Tiny, Beautiful Things

Monumental events are making the news lately.  We just finished the 2016 US election, a super moon hangs low on the night sky, the Cubs won, and Brad and Angie are officially kaput.  At least one of these seems to have the country’s mood in its clutches, kind of like when dementors drift through the aisles of the Hogwarts Express.

It’s heavy.  In a lot of homes, maybe yours, there’s a real possibility that it could hijack next week’s Thanksgiving as you sit gingerly next to people who see things differently, or who cast a different ballot.  Like that 15 pound turkey Mamaw used to roast, it’s a lot to digest.

So I’ve been thinking small lately, and not just because of the news.  Some days there’s just not enough coffee and I CAN. NOT. EVEN.  Because I got home from the crowded grocery store and forgot a crucial item, a good friend just watched her mom go into assisted living, and my doll-sized mammogram cape kept flapping open all the way down the hall.

Overwhelmed is the word of the day.  I can’t fix poverty and racism, make people love each other, or even remember to pray for everyone on the list.  It becomes too easy to pull the covers up to my chin and surround myself with purring cats and Nutter Butters, or the rejects of the Halloween candy.  Clearly, not a healthy alternative. Also, people have had Christmas lights up since October and we are hurtling towards the holidays–which are a big reason the word overwhelming was invented in the first place.

As I stood outside this afternoon trying to recover from the flapping cape incident, I noticed the chickadees throwing a party on the spent coneflowers.  They were after the seeds. A neon arrow pointed down from the heavens, obnoxious enough that I recognized it in spite of myself.   Seeds.  Tiny, beautiful things.  Birds, with their teeny bird beaks, have to eat them one at a time.  They can’t mindlessly cram in handfuls like we do with potato chips or M&Ms.

Everything seemed to contract, reduced from the noise and angst of all the big Too Much of the world to a spiky black seed no bigger than a splinter.  One tiny, beautiful thing.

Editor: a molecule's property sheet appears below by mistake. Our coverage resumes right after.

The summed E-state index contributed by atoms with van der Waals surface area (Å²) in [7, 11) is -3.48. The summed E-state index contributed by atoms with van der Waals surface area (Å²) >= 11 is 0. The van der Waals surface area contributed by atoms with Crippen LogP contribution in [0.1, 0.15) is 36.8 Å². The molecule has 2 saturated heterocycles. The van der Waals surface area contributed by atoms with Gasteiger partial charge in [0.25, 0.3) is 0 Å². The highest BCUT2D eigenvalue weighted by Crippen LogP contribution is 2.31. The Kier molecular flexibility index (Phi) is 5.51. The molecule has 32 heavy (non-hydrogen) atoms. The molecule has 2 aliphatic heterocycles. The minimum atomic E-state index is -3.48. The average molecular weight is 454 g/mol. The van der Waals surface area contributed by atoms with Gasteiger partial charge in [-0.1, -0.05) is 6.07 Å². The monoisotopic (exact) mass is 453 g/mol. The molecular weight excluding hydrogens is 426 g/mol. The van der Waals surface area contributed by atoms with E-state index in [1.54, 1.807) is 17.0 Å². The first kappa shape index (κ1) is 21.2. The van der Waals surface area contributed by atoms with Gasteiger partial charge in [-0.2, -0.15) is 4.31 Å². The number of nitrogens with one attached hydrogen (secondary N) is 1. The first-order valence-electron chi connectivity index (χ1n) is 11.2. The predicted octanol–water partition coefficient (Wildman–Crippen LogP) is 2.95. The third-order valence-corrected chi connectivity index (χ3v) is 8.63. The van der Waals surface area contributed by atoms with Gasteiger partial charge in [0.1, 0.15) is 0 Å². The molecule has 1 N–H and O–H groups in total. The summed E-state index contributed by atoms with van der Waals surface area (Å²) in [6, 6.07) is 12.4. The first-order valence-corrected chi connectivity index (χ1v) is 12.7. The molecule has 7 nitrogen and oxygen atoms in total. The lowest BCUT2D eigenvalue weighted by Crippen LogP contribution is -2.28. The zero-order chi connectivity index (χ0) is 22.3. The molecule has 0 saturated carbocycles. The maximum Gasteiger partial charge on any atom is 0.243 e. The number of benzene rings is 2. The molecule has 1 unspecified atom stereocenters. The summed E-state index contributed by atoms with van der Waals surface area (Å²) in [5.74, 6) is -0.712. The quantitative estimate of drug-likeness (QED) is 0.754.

These things will save all of us.  One tiny irridescent raindrop at a time makes a downpour.  Tiny seconds stretch into hours, days.  Tiny grains of sand pile into miles of beach.  One act.  One prayer.  One smile.  One dollar.  One seed at a time.

One of the smallest of all seeds is the mustard seed.  You can hardly hold it in your hand without it falling through your fingers, but hallelujah that’s all that’s needed.  Some days that’s all that’s left.  A measure of faith that small can move mountains.  We aren’t required to live every day in grand, sweeping gestures that remake the whole world.  We aren’t asked to fix it all, do it all, be it all, know it all, or believe it all.

For now, we can all have one ounce of courage, show one person love, be grateful for one thing.  Baby steps. Tiny, beautiful things.




Writing & Other Acts of Bravery

“I am a writer.”  I said that out loud to a stranger earlier this year and immediately glanced around to see if the store’s security was hurrying forward.  I must have been blushing because I felt my face get hot and my stomach somersaulting–kind of like being twitter-pated in the springtime.  (It’s a Bambi reference.  Go back and review your Disney films.)